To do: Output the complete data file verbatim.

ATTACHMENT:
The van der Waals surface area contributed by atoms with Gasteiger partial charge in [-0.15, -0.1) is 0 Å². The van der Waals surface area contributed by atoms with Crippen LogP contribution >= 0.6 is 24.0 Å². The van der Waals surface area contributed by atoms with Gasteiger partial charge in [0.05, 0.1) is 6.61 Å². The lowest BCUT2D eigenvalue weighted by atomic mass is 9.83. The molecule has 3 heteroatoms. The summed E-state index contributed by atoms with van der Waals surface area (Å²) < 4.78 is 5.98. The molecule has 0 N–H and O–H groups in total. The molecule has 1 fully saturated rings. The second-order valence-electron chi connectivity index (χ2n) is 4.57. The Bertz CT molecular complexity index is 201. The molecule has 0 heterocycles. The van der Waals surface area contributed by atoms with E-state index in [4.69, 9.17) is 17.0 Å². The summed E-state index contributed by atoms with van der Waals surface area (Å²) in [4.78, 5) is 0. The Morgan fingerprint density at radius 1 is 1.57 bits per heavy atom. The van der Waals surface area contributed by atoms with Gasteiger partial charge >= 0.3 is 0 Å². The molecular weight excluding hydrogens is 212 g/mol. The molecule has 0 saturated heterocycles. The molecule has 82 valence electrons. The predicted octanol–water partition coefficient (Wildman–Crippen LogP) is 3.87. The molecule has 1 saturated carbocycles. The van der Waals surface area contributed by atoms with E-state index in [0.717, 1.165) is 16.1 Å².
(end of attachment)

The van der Waals surface area contributed by atoms with Gasteiger partial charge in [-0.15, -0.1) is 0 Å². The van der Waals surface area contributed by atoms with Crippen LogP contribution >= 0.6 is 24.0 Å². The van der Waals surface area contributed by atoms with Gasteiger partial charge in [0.05, 0.1) is 6.61 Å². The lowest BCUT2D eigenvalue weighted by atomic mass is 9.83. The molecule has 3 heteroatoms. The summed E-state index contributed by atoms with van der Waals surface area (Å²) < 4.78 is 5.98. The molecule has 0 N–H and O–H groups in total. The molecule has 1 fully saturated rings. The second-order valence-electron chi connectivity index (χ2n) is 4.57. The Bertz CT molecular complexity index is 201. The molecule has 0 heterocycles. The van der Waals surface area contributed by atoms with E-state index in [4.69, 9.17) is 17.0 Å². The summed E-state index contributed by atoms with van der Waals surface area (Å²) in [4.78, 5) is 0. The Morgan fingerprint density at radius 1 is 1.57 bits per heavy atom. The van der Waals surface area contributed by atoms with Gasteiger partial charge >= 0.3 is 0 Å². The molecular weight excluding hydrogens is 212 g/mol. The molecule has 0 saturated heterocycles. The molecule has 82 valence electrons. The predicted octanol–water partition coefficient (Wildman–Crippen LogP) is 3.87. The molecule has 1 saturated carbocycles. The van der Waals surface area contributed by atoms with E-state index in [0.717, 1.165) is 16.1 Å².